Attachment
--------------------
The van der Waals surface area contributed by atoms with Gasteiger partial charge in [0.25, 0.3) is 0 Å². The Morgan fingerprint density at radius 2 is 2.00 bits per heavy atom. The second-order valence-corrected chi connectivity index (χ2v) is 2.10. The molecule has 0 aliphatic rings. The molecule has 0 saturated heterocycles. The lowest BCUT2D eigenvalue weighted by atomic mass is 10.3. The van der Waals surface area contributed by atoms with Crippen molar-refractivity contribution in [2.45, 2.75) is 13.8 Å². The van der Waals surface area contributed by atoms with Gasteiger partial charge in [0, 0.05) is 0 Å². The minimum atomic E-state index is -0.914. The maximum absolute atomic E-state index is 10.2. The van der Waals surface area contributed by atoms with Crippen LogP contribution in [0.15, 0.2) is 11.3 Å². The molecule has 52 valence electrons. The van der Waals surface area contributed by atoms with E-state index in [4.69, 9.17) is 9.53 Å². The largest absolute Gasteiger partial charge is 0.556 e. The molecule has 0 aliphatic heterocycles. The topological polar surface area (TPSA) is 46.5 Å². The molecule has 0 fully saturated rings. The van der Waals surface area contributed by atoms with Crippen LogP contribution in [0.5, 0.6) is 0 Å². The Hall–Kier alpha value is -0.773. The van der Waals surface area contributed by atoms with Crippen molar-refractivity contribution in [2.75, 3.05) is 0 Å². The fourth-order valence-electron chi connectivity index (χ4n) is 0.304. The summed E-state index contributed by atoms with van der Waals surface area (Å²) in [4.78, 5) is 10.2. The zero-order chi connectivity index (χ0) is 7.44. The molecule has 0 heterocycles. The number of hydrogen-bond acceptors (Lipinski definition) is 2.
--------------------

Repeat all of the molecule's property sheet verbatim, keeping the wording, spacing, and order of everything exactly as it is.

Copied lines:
The van der Waals surface area contributed by atoms with Gasteiger partial charge in [0.25, 0.3) is 0 Å². The Morgan fingerprint density at radius 2 is 2.00 bits per heavy atom. The second-order valence-corrected chi connectivity index (χ2v) is 2.10. The molecule has 0 aliphatic rings. The molecule has 0 saturated heterocycles. The lowest BCUT2D eigenvalue weighted by atomic mass is 10.3. The van der Waals surface area contributed by atoms with Crippen molar-refractivity contribution in [2.45, 2.75) is 13.8 Å². The van der Waals surface area contributed by atoms with Gasteiger partial charge in [0, 0.05) is 0 Å². The minimum atomic E-state index is -0.914. The maximum absolute atomic E-state index is 10.2. The van der Waals surface area contributed by atoms with Crippen LogP contribution in [0.15, 0.2) is 11.3 Å². The molecule has 52 valence electrons. The van der Waals surface area contributed by atoms with E-state index in [4.69, 9.17) is 9.53 Å². The largest absolute Gasteiger partial charge is 0.556 e. The molecule has 0 aliphatic heterocycles. The topological polar surface area (TPSA) is 46.5 Å². The molecule has 0 fully saturated rings. The van der Waals surface area contributed by atoms with Crippen LogP contribution in [0.5, 0.6) is 0 Å². The Hall–Kier alpha value is -0.773. The van der Waals surface area contributed by atoms with Crippen molar-refractivity contribution in [2.75, 3.05) is 0 Å². The fourth-order valence-electron chi connectivity index (χ4n) is 0.304. The summed E-state index contributed by atoms with van der Waals surface area (Å²) in [4.78, 5) is 10.2. The zero-order chi connectivity index (χ0) is 7.44. The molecule has 0 heterocycles. The number of hydrogen-bond acceptors (Lipinski definition) is 2.